The Underground Railroad
The Underground Railroad was a route to independence that used railroad terminology to describe itself. “Conductors" were people leading slaves to freedom. “Pilots" went south to seek slaves wanting to escape, who were known as “passengers". “Stations" were safe-houses and businesses where the passengers and conductors find refuge on the way north.
Myth has made the Underground Railroad sound more organized than it truly was. Slaves were not picked up and carried away to emancipation. The first moves were their own. They needed to find courage and opportunity to flee. They needed the ingenuity and creativity to survive. Once on the road, they needed the good fortune to find assistance.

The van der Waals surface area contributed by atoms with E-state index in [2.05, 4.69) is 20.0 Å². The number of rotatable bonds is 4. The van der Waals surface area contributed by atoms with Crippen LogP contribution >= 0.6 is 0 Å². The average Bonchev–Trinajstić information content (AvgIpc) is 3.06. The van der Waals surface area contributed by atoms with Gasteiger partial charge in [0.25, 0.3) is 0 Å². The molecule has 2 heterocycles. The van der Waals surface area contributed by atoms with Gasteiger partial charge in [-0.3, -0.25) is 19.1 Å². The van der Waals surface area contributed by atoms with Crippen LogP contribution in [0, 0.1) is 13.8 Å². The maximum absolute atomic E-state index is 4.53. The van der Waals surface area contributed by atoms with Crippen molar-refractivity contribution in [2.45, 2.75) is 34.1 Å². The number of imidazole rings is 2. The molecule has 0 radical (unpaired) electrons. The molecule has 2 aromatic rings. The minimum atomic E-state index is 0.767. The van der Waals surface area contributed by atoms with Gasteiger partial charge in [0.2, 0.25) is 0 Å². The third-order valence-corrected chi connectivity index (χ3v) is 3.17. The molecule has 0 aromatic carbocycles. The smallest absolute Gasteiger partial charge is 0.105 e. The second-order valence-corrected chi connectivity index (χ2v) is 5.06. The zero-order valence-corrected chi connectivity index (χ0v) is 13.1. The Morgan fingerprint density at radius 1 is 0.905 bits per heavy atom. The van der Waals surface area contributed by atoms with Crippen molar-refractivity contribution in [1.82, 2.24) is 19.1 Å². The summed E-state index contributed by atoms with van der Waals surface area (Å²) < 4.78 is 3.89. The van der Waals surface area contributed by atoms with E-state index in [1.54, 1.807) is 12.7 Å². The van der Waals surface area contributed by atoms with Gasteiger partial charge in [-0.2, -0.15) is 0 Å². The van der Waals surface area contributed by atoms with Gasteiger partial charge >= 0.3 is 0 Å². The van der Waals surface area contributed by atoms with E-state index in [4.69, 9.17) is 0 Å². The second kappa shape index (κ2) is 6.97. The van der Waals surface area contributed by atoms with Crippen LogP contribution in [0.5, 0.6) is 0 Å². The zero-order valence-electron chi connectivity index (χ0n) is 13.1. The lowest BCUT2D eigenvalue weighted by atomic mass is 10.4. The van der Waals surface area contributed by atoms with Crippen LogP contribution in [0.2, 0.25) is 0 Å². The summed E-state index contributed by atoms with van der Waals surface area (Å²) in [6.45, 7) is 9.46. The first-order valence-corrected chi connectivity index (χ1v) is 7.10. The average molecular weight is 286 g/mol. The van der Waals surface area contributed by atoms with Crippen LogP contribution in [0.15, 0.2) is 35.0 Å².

Slaves knew they had to move by night and rest during the day to avoid recapture. Once across the Ohio River, they knew they were in a land where slavery was illegal, but the Fugitive Slave Act of 1850 meant they could still be taken back to their owners. They needed aid and luck until they reached Canada, where their former masters could not reach them.
Aid would come in the form of sympathizers with directions through the country, station owners with hospitality and conductors such as Tubman to lead fugitives with stealth. Knowledge and intelligence were passed mouth-to-mouth by conspirators until the information reached slaves bold enough to make a break. Advice to follow the North Star or the Drinking Gourd (the Big Dipper) was commonly passed on. “Follow the Drinking Gourd" became a popular folksong typical of “map songs" taught to guide slaves north.